Do you two realize that you could be tarred and feathered if you dont quit this treasonous crazy talk??

You have been warned.

Resume 18th December 2020 10:40 AM

Hey Bubba, where are those Chinese troops your people have been buzzing about? Still stuck in Maine?

How about the Kraken? Did Morimoto fry it up?

The Storm, where is it?

Military Tribunals?

Bueller?

gnome 18th December 2020 10:45 AM

Quote:

Originally Posted by Minoosh (Post 13330094)
I for one would like to see reporters explore the problems alleged in the affidavits. I'm happy courts ruled as they did, because they followed the law and made the correct decisions. But it's true IMO that most reporting didn't get down to the nuts and bolts of the fraud allegations. Most of these incidents were petty, but then there's a guy in Texas talking about 750,000 votes. What led him to that conclusion? Does he have any evidence? Can he name more names? What else can we find out about a guy who plopped $250,000 into this effort? (And WTF was it supposed to accomplish?) Nail down the alleged discrepancies between number of registered voters in a district vs. how many ballots were cast. Delve deep into the financing for candidates to tease out the relationships amongst candidates, parties and PACs. Get to the bottom of this, as much as possible. While you're at it, check to see if any of this was happen in Republican precincts/districts/counties!

Spot check votes cast, track down a sampling of these folks to see if they really voted. If "harvesting" or something similar was done wouldn't that having to intercept and corral ballots so they can be signed by Mexican children who aren't in fingerprint databases? This is an actual allegation in the Texas case. (Not sure how fingerprints fit into this.)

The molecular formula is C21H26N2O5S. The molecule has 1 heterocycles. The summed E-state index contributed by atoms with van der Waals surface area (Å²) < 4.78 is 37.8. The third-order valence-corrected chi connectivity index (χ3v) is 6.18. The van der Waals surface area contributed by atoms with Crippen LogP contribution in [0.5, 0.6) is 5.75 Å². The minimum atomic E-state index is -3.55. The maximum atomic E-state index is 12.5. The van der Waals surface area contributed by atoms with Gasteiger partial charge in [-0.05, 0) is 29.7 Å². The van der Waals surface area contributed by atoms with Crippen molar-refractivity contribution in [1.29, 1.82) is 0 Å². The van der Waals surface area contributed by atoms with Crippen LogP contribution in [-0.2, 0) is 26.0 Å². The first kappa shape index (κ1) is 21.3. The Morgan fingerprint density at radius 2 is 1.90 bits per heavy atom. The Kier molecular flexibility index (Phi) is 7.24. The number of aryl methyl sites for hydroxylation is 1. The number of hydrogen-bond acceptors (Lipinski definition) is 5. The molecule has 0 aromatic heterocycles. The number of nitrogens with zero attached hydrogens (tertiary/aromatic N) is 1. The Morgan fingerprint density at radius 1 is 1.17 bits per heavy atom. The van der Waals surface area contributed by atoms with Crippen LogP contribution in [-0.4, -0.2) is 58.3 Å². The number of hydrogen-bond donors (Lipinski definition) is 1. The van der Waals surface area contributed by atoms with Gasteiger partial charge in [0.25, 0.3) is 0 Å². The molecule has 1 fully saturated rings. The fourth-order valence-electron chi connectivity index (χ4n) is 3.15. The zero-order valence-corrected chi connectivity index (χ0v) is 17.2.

I know some of this has been done piecemeal but I'd love to see a more comprehensive look. I think readers would be interested and some pockets are deep enough to fund a top-notch investigative effort. (WaPo, WSJ etc.) The conservative concern trollers like Sen. Ron Johnson are not completely wrong; it's important to have confidence in free elections examined in a free press. Play it completely straight. No attitude, just solid reporting.

I like the idea to some extent. Though I must say I fully expect lots of Trump voters to say they didn't vote even if they did, just so that it's "proof" the election was stolen. Unfortunately this sort of thing can't rely on an informal survey. It almost needs to be in a courtroom so that there is a consequence for dishonesty.

Roger Ramjets 18th December 2020 10:49 AM

Quote:

Originally Posted by Bubba (Post 13330478)
Do you two realize that you could be tarred and feathered

By who?

OK Bubba, time we came clean. You were right, there has been massive fraud in this election, and Biden only won because of it. All the election officials are in on it, as are all democrats and some republicans. Well alright not just some - all of them - even the ones purportedly trying to expose the fraud (that's why they are doing such a bad job). Yes, Bubba, everybody is in on it except you! And we are all laughing at your reaction.